Browser-independent XSLT with Javascript

To piggy-back on the Javascript function to load an XML document: what can be done to load an XSL stylesheet and apply it to the XML? For the most part, loading it is a snap... but, as is often the case, Internet Explorer is the exception to the rule. So, we write a function that tells every browser except for IE to use our previously-defined loadXML() function, and an exception for Internet Explorer to load the XSL as a "free-threaded document." Note: The reason for this is that IE's Javascript engine will throw a hissy-fit if you try to transform an XML tree using an XMLDOM object as your XSL.

Javascript code:

 1
 2
 3
 4
 5
 6
 7
 8
 9
10
11
12
13
14
15
16
17
18
19
20
function loadXSL(dname)  
{  
    if(window.ActiveXObject) {  
        // Internet Explorer  
        try {  
            var xslDoc = new
            ActiveXObject("Msxml2.FreeThreadedDOMDocument");  
            xslDoc.async = false;  
            xslDoc.resolveExternals = false;  
            xslDoc.load(dname);  
            return(xslDoc);  
        } catch(e) {  
            alert("Cannot load XSL stylesheet\\n\\nError:\\n" + e.message);  
            return(false);  
        }  
    } else {  
        // Everything else  
        return(loadXML(dname));  
    }  
}

Next, we will need a function for applying the XSL stylesheet to the XML tree. The following function does just that--browser-agnostic, of course--and sends the resulting formatted XML to a given container (i.e., a <div /> element):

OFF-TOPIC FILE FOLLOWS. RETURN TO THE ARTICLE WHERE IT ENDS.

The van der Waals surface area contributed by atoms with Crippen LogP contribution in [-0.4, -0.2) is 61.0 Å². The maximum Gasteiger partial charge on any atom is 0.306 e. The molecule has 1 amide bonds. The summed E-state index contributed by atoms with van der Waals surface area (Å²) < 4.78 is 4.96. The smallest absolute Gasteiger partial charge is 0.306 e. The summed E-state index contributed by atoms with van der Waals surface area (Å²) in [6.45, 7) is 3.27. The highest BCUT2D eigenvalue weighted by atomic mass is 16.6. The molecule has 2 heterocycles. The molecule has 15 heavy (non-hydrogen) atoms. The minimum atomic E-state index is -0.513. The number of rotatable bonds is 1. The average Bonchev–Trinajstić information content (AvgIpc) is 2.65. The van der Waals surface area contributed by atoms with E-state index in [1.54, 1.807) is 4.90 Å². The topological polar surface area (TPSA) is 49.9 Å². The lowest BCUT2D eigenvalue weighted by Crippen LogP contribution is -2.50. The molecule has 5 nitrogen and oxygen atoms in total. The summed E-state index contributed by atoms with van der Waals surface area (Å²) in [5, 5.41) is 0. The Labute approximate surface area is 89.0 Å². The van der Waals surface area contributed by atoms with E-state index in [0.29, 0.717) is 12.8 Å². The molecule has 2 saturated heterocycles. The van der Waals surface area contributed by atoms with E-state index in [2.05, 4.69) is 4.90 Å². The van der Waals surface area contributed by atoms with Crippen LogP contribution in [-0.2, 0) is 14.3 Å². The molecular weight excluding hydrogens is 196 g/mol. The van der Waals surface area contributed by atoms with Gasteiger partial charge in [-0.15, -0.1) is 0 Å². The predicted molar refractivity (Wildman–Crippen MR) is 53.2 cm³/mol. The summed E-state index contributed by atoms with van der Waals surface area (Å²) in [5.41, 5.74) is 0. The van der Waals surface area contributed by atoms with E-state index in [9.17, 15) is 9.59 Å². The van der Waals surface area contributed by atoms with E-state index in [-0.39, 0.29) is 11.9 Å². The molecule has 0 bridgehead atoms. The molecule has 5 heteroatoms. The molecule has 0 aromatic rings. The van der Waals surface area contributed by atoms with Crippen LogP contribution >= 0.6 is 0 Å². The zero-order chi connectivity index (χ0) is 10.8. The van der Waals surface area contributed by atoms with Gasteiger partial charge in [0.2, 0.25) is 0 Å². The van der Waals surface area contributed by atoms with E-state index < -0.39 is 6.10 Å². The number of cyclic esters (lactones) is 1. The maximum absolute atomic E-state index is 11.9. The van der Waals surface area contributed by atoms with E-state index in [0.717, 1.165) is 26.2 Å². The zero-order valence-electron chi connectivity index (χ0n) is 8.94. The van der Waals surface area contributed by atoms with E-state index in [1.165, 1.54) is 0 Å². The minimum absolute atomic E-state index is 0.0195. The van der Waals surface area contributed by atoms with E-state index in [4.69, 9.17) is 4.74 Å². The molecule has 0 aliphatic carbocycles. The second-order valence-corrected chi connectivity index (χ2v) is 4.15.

Javascript code:

 1
 2
 3
 4
 5
 6
 7
 8
 9
10
11
12
13
14
15
16
17
18
19
20
21
22
23
24
25
26
27
function xslTransform(xml, xsl, div, par)  
{  
    if(typeof par == "undefined") par = null;  
    div.innerHTML = "";

    if(window.ActiveXObject) {  
        // Internet Explorer  
        var xslt = new ActiveXObject("Msxml2.XSLTemplate");  
        xslt.stylesheet = xsl;  
        var xsltProc = xslt.createProcessor();  
        xsltProc.input = xml;  
        for(var a = 0; a < par.length; a++)  
            xsltProc.addParameter(par[a].pname, par[a].pval);  
        xsltProc.transform();  
        div.innerHTML = xsltProc.output;  
    }
    else if(document.implementation  
        && document.implementation.createDocument)  
    {  
        // Mozilla/Firefox, Opera, WebKit (Safari, Chrome), etc.  
        var xsltProc = new XSLTProcessor();  
        xsltProc.importStylesheet(xsl);  
        for(var a = 0; a < par.length; a++)  
            xsltProc.setParameter(null, par[a].pname, par[a].pval);  
        div.appendChild(xsltProc.transformToFragment(xml, document));  
    }  
}

XSL parameters are a handy way for Javascript to influence the XSL stylesheet's behavior during transformation. The par parameter is used for just that. It is an array of objects/associative arrays that have two members: pname and pval. This could easily be reconfigured to use a two-dimensional, integer-indexed array (or whatever data structure you may prefer). If no par is supplied, it will default to null and the for-loop will not execute. Remember, an XSL stylesheet must be loaded in Internet Explorer as a "free-threaded document" (see above), or the transformation will fail!

Comments !